Advice from the Media | Kathy Lu
1) Describe your typical workday in 140 characters or less.
Emails. Meetings. Editing. Story discussions. Putting out fires. Responding to readers. Not necessarily in that order.
2) What’s the best pitch you’ve ever received?
It’s hard to think of the best one, but we pay more attention when it has anything to do with Kansas City. Just recently, we’ve done stories based on pitches about Kansas City ranking high in certain studies and about people living and working in Kansas City doing cool things.
3) The greatest words of wisdom an editor ever gave you?
There are several, and they always run through my head: “Read your stories aloud” (you can catch things better that way); “End sentences on a word that leaves a strong feeling”; “Read everything” (to get story ideas); “Kill your babies” (sometimes, the piece is better off without that turn of phrase or section you really love).
4) If there was one thing you could tell every PR practitioner, what would it be?
Know your audience. Blanket, generic pitches are often trashed. But if it has something specific to do with the place or person you’re sending it to, you have a better shot at it being noticed.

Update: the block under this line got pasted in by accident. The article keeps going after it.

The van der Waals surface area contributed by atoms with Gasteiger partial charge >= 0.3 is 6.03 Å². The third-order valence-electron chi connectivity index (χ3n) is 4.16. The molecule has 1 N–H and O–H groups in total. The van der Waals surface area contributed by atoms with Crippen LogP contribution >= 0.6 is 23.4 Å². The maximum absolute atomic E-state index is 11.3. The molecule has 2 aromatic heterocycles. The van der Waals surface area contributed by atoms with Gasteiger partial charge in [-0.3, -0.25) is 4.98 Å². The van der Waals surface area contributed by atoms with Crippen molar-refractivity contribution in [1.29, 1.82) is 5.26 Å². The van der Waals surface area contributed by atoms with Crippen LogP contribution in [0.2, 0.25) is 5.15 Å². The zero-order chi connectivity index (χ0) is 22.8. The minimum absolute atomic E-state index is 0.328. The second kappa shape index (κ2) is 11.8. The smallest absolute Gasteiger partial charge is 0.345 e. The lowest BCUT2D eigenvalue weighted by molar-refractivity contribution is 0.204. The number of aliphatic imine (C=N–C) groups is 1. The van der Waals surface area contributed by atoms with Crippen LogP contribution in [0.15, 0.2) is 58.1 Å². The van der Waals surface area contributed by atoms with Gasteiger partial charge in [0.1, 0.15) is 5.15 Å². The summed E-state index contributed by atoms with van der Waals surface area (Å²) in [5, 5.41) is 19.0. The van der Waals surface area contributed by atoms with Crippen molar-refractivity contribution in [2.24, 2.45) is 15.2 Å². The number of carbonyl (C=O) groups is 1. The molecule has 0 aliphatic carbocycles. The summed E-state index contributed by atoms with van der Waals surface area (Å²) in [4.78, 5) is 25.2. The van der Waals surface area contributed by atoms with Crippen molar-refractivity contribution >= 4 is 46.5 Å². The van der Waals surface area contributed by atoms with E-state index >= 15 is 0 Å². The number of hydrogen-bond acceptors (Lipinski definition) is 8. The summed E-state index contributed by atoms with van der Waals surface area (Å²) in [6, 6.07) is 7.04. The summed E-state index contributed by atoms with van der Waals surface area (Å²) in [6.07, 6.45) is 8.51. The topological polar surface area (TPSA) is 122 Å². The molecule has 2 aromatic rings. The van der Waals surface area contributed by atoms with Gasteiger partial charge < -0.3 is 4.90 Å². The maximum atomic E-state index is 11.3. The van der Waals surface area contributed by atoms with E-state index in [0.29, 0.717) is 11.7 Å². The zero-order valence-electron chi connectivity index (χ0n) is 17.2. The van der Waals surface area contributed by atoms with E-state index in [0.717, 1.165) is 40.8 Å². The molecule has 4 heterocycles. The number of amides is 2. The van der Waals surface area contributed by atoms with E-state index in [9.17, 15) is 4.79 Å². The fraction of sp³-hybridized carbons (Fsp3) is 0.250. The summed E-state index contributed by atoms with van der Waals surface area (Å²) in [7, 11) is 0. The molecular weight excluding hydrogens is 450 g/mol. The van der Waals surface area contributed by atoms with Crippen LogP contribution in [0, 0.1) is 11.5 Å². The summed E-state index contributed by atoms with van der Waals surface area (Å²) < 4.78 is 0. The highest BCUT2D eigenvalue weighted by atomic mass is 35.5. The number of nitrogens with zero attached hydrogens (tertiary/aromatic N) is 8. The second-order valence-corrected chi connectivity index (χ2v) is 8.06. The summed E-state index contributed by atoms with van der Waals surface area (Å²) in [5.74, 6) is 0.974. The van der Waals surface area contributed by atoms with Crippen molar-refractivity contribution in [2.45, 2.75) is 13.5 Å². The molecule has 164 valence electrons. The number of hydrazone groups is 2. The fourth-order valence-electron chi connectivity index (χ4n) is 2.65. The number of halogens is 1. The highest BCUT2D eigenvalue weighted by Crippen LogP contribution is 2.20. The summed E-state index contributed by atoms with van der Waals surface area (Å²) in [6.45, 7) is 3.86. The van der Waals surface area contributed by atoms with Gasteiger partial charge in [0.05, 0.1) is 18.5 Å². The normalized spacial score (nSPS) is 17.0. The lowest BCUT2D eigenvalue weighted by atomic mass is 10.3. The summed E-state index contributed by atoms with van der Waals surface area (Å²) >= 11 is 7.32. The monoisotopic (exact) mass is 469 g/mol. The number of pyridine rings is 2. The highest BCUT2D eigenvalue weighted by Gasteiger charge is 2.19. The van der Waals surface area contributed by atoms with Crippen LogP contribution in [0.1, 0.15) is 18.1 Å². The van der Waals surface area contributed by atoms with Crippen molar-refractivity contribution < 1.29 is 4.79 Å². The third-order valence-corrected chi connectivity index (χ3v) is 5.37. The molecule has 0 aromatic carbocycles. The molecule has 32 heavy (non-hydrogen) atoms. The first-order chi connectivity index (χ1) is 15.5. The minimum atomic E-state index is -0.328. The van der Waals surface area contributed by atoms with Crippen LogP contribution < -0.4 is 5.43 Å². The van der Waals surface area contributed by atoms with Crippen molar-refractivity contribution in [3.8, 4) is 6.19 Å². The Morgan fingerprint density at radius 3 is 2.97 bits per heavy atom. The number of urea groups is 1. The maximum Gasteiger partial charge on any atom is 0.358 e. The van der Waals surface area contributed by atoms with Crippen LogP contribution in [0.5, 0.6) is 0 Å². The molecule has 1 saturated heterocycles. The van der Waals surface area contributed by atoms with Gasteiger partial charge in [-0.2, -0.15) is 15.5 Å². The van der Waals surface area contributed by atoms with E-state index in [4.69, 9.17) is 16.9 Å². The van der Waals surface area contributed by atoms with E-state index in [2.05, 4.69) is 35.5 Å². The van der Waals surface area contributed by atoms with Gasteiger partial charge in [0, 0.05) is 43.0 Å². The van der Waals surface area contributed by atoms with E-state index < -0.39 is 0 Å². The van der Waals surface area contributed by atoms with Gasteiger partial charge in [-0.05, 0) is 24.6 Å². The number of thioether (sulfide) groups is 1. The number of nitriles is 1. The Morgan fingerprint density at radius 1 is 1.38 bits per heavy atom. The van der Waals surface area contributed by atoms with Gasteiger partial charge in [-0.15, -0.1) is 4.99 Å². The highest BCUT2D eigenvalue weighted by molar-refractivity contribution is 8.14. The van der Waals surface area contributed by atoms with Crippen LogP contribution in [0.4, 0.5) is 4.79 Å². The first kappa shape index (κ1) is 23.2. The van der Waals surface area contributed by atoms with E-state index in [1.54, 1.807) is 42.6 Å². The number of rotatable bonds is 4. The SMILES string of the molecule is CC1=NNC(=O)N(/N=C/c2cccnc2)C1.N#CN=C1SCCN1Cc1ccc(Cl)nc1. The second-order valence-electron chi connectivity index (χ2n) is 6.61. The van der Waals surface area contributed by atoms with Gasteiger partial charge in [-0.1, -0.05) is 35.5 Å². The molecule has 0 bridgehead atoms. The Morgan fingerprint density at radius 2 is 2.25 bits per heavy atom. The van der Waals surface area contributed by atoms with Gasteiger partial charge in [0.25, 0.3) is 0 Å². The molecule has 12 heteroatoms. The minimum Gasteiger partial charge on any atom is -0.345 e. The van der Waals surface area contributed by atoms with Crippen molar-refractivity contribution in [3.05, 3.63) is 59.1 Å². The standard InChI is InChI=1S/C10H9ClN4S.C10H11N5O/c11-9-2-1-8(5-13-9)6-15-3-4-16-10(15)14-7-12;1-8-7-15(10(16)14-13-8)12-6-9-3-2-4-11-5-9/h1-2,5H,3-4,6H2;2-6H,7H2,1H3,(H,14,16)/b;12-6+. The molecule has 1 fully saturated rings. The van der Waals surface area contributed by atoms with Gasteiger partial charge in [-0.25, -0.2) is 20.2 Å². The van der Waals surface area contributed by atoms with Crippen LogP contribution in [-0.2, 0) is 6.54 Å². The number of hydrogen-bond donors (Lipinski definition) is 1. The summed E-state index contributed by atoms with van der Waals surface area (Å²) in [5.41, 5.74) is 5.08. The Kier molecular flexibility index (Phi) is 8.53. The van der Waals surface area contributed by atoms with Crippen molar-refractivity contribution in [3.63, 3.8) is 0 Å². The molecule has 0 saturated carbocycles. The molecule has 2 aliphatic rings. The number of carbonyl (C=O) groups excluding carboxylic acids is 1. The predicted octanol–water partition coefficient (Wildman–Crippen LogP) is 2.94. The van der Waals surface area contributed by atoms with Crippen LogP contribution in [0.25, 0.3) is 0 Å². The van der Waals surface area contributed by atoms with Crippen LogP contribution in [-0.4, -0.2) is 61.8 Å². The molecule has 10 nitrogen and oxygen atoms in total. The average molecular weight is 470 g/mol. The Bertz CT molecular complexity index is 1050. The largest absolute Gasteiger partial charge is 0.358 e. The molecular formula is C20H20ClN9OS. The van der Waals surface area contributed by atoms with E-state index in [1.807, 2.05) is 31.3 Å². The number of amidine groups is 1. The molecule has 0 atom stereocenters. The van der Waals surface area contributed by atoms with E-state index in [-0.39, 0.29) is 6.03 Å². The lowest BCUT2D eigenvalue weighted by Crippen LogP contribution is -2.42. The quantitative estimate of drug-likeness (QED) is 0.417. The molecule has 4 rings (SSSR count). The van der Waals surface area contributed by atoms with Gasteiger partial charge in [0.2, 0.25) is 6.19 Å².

5) What’s your craziest or most interesting newsroom story?
When the Virginia Tech mass shooting happened in 2007, I was working at The Roanoke Times, the main newspaper for that region of Virginia. What started off as Tech police investigating an isolated shooting in a dorm quickly spiraled into an epic tragedy. It was one of my proudest moments as a journalist, to see our newsroom stretch itself to cover such a massive story and to be a part of it. But it was also very sobering to know that as a journalist, your instinct is to cover the story as best you can and not necessarily deal with the emotions that come with it.
6) What sets your page apart from the competition?
No one knows Kansas City like the reporters and editors at the Star. From history to politics to food, we are the experts of our city.